Reading is only the beginning of effective study. Once you have read the material, you need to begin reflecting on and thinking about what you have read. The rest of this unit is dedicated to using the CAP (Creative, Analytical, Practical) approach to thinking about what you have learned. This second section covers thinking and reflecting analytically. In each unit, try to use at least two CAP exercises, listed here and in your sample Digitial Notebook.
Almost every unit you study will present you with material that will help you explore professional problems and questions that require you to not only find potential solutions (which requires creative thinking) but to carefully understand the questions and the potential solutions and decide which is best (which requires analytical and critical thinking).
Know The Type of Question or Problem
Every day, in all walks of life, you spend time solving problems. Some are solved so quickly that you almost do not realize they are problems. Many of the simple problems have easily-defined answers with clear solutions (even if reaching those solutions takes some work):
- How do I get the elevator to go to my floor?
- What train do I take to get to Poughkeepsie?
- Which brand of soup costs more?
- How large a piece of carry-on luggage can I take?
These problems are called well-structured problems, because, for the most part, information already exists to answer them. There are few ambiguities or complexities that cannot be managed with the available information. The solution, once you find it, fits the problem or question like a plug fits a socket. For the most part, the answers to well-structured problems are either right or wrong — or at least either better or worse.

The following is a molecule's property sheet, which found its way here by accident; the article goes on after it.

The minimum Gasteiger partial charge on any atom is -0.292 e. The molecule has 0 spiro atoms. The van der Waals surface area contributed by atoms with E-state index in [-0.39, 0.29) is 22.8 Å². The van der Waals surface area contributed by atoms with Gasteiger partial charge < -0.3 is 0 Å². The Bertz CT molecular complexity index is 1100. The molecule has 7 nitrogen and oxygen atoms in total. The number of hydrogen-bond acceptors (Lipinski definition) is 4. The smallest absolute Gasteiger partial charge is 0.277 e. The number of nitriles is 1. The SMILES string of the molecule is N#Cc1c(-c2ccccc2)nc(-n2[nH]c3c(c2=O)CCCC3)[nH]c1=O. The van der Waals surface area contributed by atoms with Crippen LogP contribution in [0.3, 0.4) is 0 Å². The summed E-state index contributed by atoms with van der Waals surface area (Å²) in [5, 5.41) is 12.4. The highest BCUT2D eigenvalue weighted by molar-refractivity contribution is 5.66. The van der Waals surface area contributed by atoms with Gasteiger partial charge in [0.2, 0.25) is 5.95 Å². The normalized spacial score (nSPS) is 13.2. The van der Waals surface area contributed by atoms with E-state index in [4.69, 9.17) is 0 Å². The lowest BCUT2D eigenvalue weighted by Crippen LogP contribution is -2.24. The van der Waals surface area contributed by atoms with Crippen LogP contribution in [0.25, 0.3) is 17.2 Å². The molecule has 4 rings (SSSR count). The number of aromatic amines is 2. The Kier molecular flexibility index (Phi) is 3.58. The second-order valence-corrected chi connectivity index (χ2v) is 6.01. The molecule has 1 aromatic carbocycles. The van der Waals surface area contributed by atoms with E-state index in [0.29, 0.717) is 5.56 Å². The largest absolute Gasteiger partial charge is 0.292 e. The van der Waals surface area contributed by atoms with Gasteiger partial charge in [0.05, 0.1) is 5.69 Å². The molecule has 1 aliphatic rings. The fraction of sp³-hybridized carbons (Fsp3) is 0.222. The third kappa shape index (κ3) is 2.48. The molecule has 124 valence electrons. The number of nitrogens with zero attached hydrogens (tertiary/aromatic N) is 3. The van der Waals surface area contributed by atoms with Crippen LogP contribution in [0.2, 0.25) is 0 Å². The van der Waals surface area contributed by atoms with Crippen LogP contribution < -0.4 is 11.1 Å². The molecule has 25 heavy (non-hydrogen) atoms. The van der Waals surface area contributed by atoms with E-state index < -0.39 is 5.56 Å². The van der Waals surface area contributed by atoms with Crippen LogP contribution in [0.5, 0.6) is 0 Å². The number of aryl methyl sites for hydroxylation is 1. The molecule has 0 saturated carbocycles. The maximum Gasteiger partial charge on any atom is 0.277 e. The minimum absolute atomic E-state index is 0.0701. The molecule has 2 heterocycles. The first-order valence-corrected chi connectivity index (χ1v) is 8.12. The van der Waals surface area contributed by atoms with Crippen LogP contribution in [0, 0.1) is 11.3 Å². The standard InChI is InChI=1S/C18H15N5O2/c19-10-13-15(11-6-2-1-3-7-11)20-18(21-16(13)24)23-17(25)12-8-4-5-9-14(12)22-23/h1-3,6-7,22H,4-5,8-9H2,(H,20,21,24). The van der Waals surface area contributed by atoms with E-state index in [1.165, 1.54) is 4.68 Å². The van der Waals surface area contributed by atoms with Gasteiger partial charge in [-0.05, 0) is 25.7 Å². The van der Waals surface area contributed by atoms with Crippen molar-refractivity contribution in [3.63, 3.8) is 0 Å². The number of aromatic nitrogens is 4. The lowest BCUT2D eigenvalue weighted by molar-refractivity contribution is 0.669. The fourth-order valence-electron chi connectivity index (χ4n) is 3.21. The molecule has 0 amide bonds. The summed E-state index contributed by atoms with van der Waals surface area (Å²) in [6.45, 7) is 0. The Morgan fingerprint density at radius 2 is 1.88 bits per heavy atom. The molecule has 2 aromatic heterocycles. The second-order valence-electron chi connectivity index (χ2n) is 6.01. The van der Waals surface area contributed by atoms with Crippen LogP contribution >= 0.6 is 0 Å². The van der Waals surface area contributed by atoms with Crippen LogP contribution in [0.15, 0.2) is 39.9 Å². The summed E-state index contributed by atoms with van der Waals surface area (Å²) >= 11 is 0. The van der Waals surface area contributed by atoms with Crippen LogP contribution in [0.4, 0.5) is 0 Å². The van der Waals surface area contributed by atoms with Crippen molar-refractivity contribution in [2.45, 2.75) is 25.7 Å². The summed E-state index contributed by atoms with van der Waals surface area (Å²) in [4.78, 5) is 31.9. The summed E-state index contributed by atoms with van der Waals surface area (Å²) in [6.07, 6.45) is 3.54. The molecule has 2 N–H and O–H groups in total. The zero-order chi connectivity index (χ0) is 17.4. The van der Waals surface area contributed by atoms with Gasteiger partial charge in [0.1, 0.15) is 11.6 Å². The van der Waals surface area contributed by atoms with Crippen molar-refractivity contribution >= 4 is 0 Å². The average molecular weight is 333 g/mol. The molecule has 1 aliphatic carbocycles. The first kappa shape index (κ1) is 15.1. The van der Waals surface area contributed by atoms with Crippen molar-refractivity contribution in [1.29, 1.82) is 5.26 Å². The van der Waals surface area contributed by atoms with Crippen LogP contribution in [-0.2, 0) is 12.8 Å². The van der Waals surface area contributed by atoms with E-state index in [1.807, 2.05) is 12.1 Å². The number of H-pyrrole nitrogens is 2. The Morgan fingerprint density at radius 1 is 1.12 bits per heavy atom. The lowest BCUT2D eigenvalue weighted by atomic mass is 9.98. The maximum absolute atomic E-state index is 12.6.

In your professional life, some of the most important problems you encounter will be ill-structured problems. While they are less common than well-structured problems, they are often Ill-structured problems are problems and questions that do not have clearly defined answers. Sometimes, they do not even have clearly-defined ways of finding answers. These might include:
- How can I keep my client happy and still act in an ethical way?
- How can I determine what types of evidence a jury will find most convincing? What is likely to confuse or distract them?
- How do I determine which explanation is best when the evidence seems contradictory?
- How do I do really good work when I have too many cases or projects to handle?
- How do I balance conflicting priorities?
These answers are often not a simple matter of right or wrong, but they aren't a matter of simple opinion. While professionals may disagree about how to handle these questions and problems, they should think carefully about why the disagree. Thus, their disagreements aren't a matter of simple opinion but of reasoned judgment. The article Three Categories of Questions: Crucial Distinctions looks at the difference between matters of reasoned judgment ("given that we have more work than our current staff can handle, what should our priorities be?"), matters of fact ("what color is the sky?") and matters of simple opinion ("what brand of soda should we sell in the break room?").
As you look at questions and problems you are thinking about in each unit, be sure to look at two issues: